As the midday sun beats down on the sugar plantations of Triolet in northern Mauritius, workers in straw hats and rubber boots wield their machetes slicing through stalk after stalk of sugar cane.
For many people, sugar farming is the only work available
62-year-old Lakshami Chummun is one of thousands in Mauritius who toils in the sugar plantations throughout the six-month harvest season, cutting sugar cane to be processed to raw sugar and sent to Europe.
"The work is hard but I have no choice as my husband died in an accident and I have no other means to work except by cutting sugar cane," says Lakshami.
"The sugar industry is very important for me and if there is no sugar cane I don't know what I will do as I am too old to train for another job."
But now Lakshami and hundreds of thousands of sugar workers in Mauritius and other former European colonies face a threat to their livelihoods, as the European Union plans a massive overhaul of its sugar policy.
European Union ministers are discussing proposals to slash subsidies for sugar exports from African, Caribbean and Pacific states by 39%.
The move follows a World Trade Organisation ruling that the above-market prices paid to European sugar producers - and to those in former colonies which have special access to EU markets - constituted unfair trade.
But the 18 sugar producers among the 79-strong group of ACP countries - including Mauritius, Swaziland, Fiji, Mozambique, Barbados and Kenya - say their developing economies are ill-equipped to deal with the cuts and are warning of social upheaval if the proposed reforms go ahead.
"We want a reform that is just and fair and not a reform which is going to have such a violent disruption to our economies," says Arvin Boolell, Mauritius' agriculture minister and spokesperson for ACP sugar-producing countries.
"The effect of the price cut is going to be so devastating that we are talking of massive poverty and social upheaval," he says, adding that many ACP countries are net food importers who will not be able to provide basic staples and medicine if the reforms go ahead.
Under the Sugar Protocol signed with the EU in 1975, ACP countries have enjoyed duty-free deals allowing them to send 1.3 million tonnes of raw sugar at fixed prices to the EU every year.
The tiny Indian Ocean island of Mauritius accounts for more than a quarter of all ACP sugar exports to Europe, and the crop generates 4% of the nation's gross domestic product (GDP).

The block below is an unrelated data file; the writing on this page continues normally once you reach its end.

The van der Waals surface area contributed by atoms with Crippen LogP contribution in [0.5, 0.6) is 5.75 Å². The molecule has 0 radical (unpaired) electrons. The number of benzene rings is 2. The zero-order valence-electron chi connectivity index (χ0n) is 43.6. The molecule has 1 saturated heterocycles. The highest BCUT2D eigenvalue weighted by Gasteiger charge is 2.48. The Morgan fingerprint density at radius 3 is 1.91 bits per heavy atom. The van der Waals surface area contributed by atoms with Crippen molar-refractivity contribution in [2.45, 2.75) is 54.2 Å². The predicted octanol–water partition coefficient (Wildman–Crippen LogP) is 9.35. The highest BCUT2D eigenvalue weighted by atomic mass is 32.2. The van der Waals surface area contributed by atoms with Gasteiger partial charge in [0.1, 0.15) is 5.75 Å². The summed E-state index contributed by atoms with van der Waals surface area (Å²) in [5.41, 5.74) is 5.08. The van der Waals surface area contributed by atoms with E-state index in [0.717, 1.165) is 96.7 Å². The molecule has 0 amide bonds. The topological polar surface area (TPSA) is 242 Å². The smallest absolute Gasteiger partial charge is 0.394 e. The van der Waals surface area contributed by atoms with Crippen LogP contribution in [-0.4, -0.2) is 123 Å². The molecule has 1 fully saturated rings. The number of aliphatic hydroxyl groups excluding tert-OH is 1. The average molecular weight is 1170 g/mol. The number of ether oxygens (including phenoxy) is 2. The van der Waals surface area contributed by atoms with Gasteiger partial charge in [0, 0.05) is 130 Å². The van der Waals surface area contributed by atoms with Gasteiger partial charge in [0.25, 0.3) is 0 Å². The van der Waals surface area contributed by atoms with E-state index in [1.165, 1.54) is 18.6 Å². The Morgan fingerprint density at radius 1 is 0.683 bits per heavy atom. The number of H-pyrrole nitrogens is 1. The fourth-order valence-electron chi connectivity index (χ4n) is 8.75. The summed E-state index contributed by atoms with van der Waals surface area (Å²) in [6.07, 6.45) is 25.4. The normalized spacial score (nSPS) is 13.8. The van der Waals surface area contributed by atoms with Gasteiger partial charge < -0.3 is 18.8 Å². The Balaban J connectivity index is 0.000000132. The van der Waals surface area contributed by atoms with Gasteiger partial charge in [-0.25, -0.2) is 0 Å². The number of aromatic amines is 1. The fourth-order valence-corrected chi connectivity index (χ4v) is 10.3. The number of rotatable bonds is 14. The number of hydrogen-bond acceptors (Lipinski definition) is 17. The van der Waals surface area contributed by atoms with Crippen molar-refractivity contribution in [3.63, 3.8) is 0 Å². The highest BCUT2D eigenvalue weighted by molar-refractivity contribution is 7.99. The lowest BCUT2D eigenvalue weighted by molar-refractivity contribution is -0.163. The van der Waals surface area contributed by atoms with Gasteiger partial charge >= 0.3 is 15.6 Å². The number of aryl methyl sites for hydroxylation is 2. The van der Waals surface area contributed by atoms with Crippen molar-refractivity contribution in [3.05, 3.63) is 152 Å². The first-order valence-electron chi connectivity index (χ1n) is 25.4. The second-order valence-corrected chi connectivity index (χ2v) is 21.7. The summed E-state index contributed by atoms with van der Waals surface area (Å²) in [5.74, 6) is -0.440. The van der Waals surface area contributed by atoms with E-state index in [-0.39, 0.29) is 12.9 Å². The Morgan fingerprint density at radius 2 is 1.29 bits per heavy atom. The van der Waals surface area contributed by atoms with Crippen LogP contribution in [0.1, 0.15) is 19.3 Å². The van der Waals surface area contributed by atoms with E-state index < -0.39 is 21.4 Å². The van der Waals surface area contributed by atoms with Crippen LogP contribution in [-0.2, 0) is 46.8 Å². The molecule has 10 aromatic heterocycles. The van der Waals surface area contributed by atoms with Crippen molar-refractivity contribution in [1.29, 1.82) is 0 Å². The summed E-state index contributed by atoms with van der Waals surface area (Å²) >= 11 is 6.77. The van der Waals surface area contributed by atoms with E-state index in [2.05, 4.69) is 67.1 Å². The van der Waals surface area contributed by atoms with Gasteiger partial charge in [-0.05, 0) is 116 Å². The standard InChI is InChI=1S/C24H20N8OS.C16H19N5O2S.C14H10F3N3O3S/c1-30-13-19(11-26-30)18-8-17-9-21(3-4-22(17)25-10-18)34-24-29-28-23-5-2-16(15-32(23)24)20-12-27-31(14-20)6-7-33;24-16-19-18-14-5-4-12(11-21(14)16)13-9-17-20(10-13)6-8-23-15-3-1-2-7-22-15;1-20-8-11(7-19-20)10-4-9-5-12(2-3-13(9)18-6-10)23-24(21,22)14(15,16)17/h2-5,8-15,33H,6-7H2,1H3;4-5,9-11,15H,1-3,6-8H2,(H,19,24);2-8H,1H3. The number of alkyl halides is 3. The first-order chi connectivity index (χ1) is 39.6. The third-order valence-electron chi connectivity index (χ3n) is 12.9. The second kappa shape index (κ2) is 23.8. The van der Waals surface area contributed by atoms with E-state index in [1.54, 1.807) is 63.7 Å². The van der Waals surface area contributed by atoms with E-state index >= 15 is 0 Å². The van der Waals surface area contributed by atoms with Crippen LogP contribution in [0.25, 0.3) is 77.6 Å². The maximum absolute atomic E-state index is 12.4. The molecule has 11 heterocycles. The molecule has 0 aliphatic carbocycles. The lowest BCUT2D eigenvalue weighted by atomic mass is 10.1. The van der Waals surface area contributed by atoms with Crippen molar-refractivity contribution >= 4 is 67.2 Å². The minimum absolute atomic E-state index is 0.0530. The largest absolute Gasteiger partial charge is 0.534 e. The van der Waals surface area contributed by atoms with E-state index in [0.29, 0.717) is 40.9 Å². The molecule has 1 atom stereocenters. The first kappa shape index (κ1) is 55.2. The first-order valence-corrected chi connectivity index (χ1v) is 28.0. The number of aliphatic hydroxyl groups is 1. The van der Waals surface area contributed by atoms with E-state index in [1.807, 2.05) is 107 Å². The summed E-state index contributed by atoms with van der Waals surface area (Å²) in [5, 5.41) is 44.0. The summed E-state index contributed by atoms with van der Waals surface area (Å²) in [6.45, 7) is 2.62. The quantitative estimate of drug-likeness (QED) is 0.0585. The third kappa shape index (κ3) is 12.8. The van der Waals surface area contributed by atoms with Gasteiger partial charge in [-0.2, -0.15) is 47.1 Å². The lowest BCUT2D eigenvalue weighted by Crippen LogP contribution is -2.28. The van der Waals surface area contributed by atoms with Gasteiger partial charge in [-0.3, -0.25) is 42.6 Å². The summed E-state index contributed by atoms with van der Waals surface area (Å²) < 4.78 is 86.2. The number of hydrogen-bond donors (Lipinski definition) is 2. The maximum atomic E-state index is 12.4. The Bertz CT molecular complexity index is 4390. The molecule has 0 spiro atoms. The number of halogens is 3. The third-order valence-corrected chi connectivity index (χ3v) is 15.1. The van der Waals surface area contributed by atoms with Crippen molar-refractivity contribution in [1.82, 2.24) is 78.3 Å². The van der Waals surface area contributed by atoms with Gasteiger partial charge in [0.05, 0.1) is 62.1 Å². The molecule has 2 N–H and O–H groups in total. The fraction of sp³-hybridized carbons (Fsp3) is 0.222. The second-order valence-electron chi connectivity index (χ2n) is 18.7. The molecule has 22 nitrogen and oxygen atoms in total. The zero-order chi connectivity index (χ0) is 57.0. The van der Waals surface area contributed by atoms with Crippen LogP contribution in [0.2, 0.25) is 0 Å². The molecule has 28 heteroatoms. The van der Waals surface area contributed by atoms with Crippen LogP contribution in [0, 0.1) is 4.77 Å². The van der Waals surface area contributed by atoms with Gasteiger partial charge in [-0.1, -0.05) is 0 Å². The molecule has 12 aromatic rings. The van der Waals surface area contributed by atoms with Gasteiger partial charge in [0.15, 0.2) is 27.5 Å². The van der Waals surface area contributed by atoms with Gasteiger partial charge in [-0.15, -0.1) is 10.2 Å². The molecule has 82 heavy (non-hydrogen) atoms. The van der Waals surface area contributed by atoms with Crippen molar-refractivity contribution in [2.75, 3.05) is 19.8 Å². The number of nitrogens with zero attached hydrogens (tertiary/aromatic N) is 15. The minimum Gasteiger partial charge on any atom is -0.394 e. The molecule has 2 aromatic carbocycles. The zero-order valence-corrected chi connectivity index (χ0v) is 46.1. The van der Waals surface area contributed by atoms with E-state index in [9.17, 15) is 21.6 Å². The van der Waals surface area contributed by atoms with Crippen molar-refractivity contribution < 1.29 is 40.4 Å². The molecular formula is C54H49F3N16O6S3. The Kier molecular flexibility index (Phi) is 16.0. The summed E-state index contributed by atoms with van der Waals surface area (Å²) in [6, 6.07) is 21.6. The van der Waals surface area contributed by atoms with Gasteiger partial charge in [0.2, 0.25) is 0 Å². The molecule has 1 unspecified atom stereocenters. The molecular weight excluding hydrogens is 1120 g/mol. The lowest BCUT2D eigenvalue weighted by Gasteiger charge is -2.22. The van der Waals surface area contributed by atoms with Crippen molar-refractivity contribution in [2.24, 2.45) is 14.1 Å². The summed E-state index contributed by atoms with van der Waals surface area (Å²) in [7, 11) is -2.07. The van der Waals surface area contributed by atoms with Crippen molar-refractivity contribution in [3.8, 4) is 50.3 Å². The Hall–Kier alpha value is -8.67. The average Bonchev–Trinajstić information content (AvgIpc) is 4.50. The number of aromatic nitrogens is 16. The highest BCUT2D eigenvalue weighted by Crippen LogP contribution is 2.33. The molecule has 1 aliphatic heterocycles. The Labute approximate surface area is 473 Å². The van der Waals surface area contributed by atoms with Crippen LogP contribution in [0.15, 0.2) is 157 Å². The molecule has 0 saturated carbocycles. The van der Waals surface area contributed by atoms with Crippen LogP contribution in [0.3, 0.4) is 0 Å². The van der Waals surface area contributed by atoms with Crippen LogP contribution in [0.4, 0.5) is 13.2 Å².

Since sugar cane was introduced by the Dutch who discovered Mauritius almost 400 years ago, the sweetener has become the island's only commodity and one of the main export earners - generating over $332 million last year.
Officials say revenue earned from sugar exports to the EU have allowed Mauritius - a former French and British colony - to diversify from a sugar-based economy into other sectors such as tourism, financial services and textiles, making it one of the strongest economic performers in Africa.
"In Europe they are writing off the debt of very poor, highly indebted countries, but then at the same time here is a country like Mauritius which has made efforts to develop into a middle income country," says Dr Navin Ramgoolam, Mauritius' Prime Minister.
What will be left of ACP countries' sugar industries after the EU reforms?
"We have never gone around with a bowl in our hands saying give us this or give us that and yet we are now being penalised for our efforts," he adds.
Experts estimate that about 300,000 people are directly employed in the sugar industry across all the ACP states, but industry officials say that when the families of sugar workers are included, the proposed cuts will affect millions.
They add this would result in a total loss of revenue of $310m (£180m) annually - a hefty sum for developing nations who still have to contend with bringing basic needs of food, housing, health and education services to their people.
ACP states say the knock-on effects of this reform would result in the crippling of national efforts to meet the UN Millennium Development Goals, the failure of smallholders' cooperatives and collapse of local farmers' banks, massive unemployment and an increase in poverty and crime levels.
They say they want a smaller price cut over a period of eight years and much more than the 40m euros compensation currently being offered by the EU for 2006.